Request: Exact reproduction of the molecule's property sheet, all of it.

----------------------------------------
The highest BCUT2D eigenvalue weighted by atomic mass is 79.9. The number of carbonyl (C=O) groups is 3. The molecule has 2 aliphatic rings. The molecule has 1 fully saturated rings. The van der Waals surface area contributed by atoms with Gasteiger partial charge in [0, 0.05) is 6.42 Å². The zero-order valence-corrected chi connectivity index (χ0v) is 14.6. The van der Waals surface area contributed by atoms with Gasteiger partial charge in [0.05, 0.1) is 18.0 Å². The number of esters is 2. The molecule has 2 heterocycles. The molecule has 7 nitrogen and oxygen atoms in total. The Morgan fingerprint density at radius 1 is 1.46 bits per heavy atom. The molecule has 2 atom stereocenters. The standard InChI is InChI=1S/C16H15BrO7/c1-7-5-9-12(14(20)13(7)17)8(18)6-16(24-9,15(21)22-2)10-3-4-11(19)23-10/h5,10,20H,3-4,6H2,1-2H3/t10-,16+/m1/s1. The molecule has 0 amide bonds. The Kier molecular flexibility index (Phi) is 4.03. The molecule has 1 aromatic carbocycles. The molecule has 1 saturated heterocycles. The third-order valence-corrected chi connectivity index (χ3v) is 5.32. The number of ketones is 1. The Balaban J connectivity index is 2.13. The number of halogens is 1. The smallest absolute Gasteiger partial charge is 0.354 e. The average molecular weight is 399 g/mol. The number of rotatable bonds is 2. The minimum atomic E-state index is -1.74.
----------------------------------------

The highest BCUT2D eigenvalue weighted by atomic mass is 79.9. The number of carbonyl (C=O) groups is 3. The molecule has 2 aliphatic rings. The molecule has 1 fully saturated rings. The van der Waals surface area contributed by atoms with Gasteiger partial charge in [0, 0.05) is 6.42 Å². The zero-order valence-corrected chi connectivity index (χ0v) is 14.6. The van der Waals surface area contributed by atoms with Gasteiger partial charge in [0.05, 0.1) is 18.0 Å². The number of esters is 2. The molecule has 2 heterocycles. The molecule has 7 nitrogen and oxygen atoms in total. The Morgan fingerprint density at radius 1 is 1.46 bits per heavy atom. The molecule has 2 atom stereocenters. The standard InChI is InChI=1S/C16H15BrO7/c1-7-5-9-12(14(20)13(7)17)8(18)6-16(24-9,15(21)22-2)10-3-4-11(19)23-10/h5,10,20H,3-4,6H2,1-2H3/t10-,16+/m1/s1. The molecule has 0 amide bonds. The Kier molecular flexibility index (Phi) is 4.03. The molecule has 1 aromatic carbocycles. The molecule has 1 saturated heterocycles. The third-order valence-corrected chi connectivity index (χ3v) is 5.32. The number of ketones is 1. The Balaban J connectivity index is 2.13. The number of halogens is 1. The smallest absolute Gasteiger partial charge is 0.354 e. The average molecular weight is 399 g/mol. The number of rotatable bonds is 2. The minimum atomic E-state index is -1.74.